So all two of you who read this blog -- check out the contest and donate if you can!

Sunday, September 27, 2009

Housekeeping by Marilynne Robinson

The word "lyrical" is over-used in book reviews; every time there is an even slightly pretty sentence, it seems, the word is plastered all over reviews and and dust jackets and those "praise" quotations publishers love to pepper the book with. The result is that the word becomes meaningless.

Which is a shame, because every once in a while an author really does merit its use. Reading Housekeeping by Marilynne Robinson, I could not think of a better word to describe her writing.

And every evening would bring its familiar strangeness, and crickets would sing the whole night long, under her windows and in every part of the black wilderness that stretched away from Fingerbone on either side. And she would feel that sharp loneliness she had felt every long evening since she was a child. It was the kind of loneliness that made clocks seem slow and loud and made voices sound like voices across water. Old women she had known, first her grandmother and then her mother, rocked on their porches in the evenings and sang sad songs, and did not wish to be spoken to.
Her sentences are absolutely gorgeous. Reading them feels like cold liquid washing over me.

Loneliness is an absolute discovery. When one looks from inside at a lighted window, or looks from above at the lake, one sees the image of oneself in a lighted room, the image of oneself among trees and sky -- the deception is obvious, but flattering all the same. When one looks from the darkness into the light, however, ones sees all the difference between here and there, this and that. Perhaps all unsheltered people are angry in their hearts, and would like to break the rook, spine, and ribs, and smash the windows and flood the floor and spindle the curtains and bloat the couch.

What is thought, after all, what is dreaming, but swim and flow, and the images they seem to animate? The images are the worst of it. It would be terrible to stand outside in the dark and watch a woman in a lighted room studying her face in a window, and to throw a stone at her, shattering the glass, and then to watch the window knit itself up again and the bright bits of lip and throat and hair piece themselves seamlessly again into that unknown, indifferent woman. . . . And here we find our great affinity with water, for like reflections on water our thoughts will suffer no changing shock, no permanent displacement. . . . I think it must have been my mother's plan to rupture this bright surface, to sail beneath it into very blackness, but here she was, wherever my eyes fell, and behind my eyes, whole and in fragments, a thousand images of one gesture, never dispelled but rising always, inevitably, like a drowned woman.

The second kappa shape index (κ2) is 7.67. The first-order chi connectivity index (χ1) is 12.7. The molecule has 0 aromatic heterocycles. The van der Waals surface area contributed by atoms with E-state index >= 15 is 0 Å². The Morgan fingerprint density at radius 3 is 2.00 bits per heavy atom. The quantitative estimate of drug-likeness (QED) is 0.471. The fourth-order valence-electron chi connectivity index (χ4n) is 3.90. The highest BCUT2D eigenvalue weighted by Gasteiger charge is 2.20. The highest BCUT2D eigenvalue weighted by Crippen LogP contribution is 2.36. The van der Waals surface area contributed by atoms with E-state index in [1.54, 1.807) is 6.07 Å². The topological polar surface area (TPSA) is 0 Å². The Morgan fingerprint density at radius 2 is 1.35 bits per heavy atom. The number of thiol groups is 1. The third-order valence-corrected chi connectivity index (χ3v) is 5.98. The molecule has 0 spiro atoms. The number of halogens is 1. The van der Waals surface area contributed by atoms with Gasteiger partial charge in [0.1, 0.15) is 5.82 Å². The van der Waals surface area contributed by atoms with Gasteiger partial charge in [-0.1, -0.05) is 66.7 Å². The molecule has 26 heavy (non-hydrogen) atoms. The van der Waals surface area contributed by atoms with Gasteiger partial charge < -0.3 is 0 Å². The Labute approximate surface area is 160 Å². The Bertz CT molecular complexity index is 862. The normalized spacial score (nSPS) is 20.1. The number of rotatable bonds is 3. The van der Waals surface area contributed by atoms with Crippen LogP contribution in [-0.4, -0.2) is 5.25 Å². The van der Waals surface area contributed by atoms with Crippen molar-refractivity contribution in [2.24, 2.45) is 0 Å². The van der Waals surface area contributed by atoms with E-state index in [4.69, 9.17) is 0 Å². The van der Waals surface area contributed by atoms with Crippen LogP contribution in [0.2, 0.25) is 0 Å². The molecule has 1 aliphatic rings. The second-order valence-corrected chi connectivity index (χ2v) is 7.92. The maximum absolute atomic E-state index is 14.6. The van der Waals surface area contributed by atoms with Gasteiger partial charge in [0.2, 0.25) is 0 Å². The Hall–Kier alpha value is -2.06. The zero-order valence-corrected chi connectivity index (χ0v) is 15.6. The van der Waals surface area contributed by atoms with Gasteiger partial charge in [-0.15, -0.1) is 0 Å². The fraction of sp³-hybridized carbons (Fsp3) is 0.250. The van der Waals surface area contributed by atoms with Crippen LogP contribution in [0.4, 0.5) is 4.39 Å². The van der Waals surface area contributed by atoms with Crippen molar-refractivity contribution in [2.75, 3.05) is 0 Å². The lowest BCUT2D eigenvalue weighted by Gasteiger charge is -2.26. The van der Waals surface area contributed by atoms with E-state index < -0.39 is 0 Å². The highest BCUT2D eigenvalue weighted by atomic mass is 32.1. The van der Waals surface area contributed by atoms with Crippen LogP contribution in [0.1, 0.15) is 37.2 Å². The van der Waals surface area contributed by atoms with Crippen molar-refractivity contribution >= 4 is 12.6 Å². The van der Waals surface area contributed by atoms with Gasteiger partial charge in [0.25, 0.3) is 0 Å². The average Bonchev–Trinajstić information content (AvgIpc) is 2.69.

Friday, September 11, 2009

A Lazy Post

I've made little progress on my books or crafts in the last month because of houseguests, temper tantrums, new schools, doctors' appointments, forms (so sick of forms), and bad news (it's amazing I was able to finish the quilts below). I don't think the next 6 weeks will be much better, either, because I am starting a 6 week class with tons of required reading. So to avoid completely neglecting my blog, I decided to take pictures of some embroidery I did years ago. I had lots of little bits of floral embroidery with no idea what to do with them, until I found a frame at Target with multiple openings.

(The lighting wasn't great.)

My favorite:

Sunday, September 6, 2009

Things I Learned Making the Very Hungry Caterpillar Quilt

1. While cutting up a panel allows for more creativity and interest in the layout of the quilt, it requires a lot of math to put together blocks with measurements like 3.75 by 21.5 and 19.25 by 22.

2. Appliqueing shapes onto blocks is a lot harder when you've already sewn all the blocks together.

3. I need a design wall.

4. A quilt this size is too big for me to meander-quilt well. Even with the excess quilt rolled up tightly, my hands were simply too small to grip the quilt securely enough and still be able to move it around.

5. It is quite tricky finding the proper balance between the speed of the needle and the speed with which I move the quilt around.

6. Quilt stitches which vary from a millimeter to a quarter of an inch are not good.

7. Meander quilting is scary.

8. Five-year-olds do not care about nos. 1-7.

Wednesday, August 26, 2009

Jane Taught Me How to Applique

I started my Dear Jane quilt way back in 2004 (you can read about Dear Jane here, but in summary, Jane Stickle's quilt is a beautiful Civil War quilt with 169 different small blocks that started a craze in the quilting world). Almost every month since then I have attended a Friday night class at the City Quilter where I could work on it; many months, it was the only time I got to work on it. Because I have so very, very many projects and so very, very little free time (and because I get bored easily) I decided I would only make a wall quilt, using only the applique squares from the original quilt. This had the added benefit of forcing me to learn how to applique, something I had been avoiding for a long time (eventually I threw in a few curved-pieced squares, to learn that too). Working on the quilt, particularly in a group setting, has been a wonderful experience, and I am not sure I would have survived the last five years without the class.